As for the shroud, the gospel of Mark says Joseph of Arimathea went out and bought a linen sheet, and Matthew says it was ‘new.’ This sounds ordinary enough, although the curious side-hem and the definitely more expensive herringbone weave suggest that the relic we have today (if genuine) may not have been quite run-of-the-mill – then again perhaps Joseph felt Jesus was worth a classier shroud than normal.
I don’t know how many shrouds from the 1st century Middle East have been found, but I imagine that the preservation of any of them was quite unusual, as the decomposing contents would have made a mess of most of them quite quickly, I suppose. Some, I dare say, have been found unused, which itself would account for their being no images on them, and others may have been wrapped around mummified or dried remains. I imagine that the removal (and retention) of a shroud from a recently buried person would have been quite rare.
As to there being “absolutely no indication of artistic meddling on the shroud,” a simple yes/no response isn’t really adequate. A number of possible pigments have been identified, but not in sufficient quantities to create an image, and the image itself is either the degraded fibres of the shroud itself, or, as most recently suggested, a layer of degraded carbohydrate coating the fibres, or at least some part of some of them. In spite of Thomas de Wesselow’s convincing treatment of the lack of technical, stylistic or cultural coherence with 14th century art, it is not impossible that the degradation was made artificially. Either a degrading process was applied directly (similar but not identical to rubbing a hot metal plate quickly across the surface, or irradiating the material with UV or some such), or some other process, now washed off or otherwise removed, had the side effect of degrading the carbohydrate and leaving the image behind.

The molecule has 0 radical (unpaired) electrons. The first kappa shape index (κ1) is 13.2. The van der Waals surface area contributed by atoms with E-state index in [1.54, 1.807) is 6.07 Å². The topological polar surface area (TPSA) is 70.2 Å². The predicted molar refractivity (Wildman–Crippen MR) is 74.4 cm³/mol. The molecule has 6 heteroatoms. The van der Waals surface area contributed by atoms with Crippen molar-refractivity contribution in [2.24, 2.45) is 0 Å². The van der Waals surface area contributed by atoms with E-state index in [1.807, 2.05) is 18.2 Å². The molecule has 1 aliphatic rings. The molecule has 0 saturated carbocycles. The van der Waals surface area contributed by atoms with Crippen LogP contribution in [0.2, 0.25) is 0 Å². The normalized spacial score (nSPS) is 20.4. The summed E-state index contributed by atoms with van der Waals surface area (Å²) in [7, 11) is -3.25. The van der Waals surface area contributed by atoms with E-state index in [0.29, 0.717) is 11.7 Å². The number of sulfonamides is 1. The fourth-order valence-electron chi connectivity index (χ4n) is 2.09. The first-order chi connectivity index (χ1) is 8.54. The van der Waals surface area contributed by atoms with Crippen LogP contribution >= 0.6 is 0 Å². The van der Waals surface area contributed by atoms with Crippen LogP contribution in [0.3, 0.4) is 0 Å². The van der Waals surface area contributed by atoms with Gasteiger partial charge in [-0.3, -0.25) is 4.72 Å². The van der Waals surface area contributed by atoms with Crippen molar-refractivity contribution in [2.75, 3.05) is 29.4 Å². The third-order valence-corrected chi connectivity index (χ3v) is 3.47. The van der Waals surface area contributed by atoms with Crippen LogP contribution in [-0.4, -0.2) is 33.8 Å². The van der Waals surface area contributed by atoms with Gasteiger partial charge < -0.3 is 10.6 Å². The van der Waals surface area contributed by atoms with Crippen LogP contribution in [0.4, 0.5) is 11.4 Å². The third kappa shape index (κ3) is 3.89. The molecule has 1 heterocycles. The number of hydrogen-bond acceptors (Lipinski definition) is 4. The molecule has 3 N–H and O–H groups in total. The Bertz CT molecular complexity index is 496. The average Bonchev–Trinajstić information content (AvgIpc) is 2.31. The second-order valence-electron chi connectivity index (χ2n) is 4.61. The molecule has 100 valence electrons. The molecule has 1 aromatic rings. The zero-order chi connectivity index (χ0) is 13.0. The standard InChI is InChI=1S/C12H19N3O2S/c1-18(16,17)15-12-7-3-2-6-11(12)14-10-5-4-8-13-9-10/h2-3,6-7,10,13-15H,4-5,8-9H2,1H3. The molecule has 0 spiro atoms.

“Wouldn’t they have wanted recognition as a genius? Wasn’t Christianity already a major religion? What was the motivation?”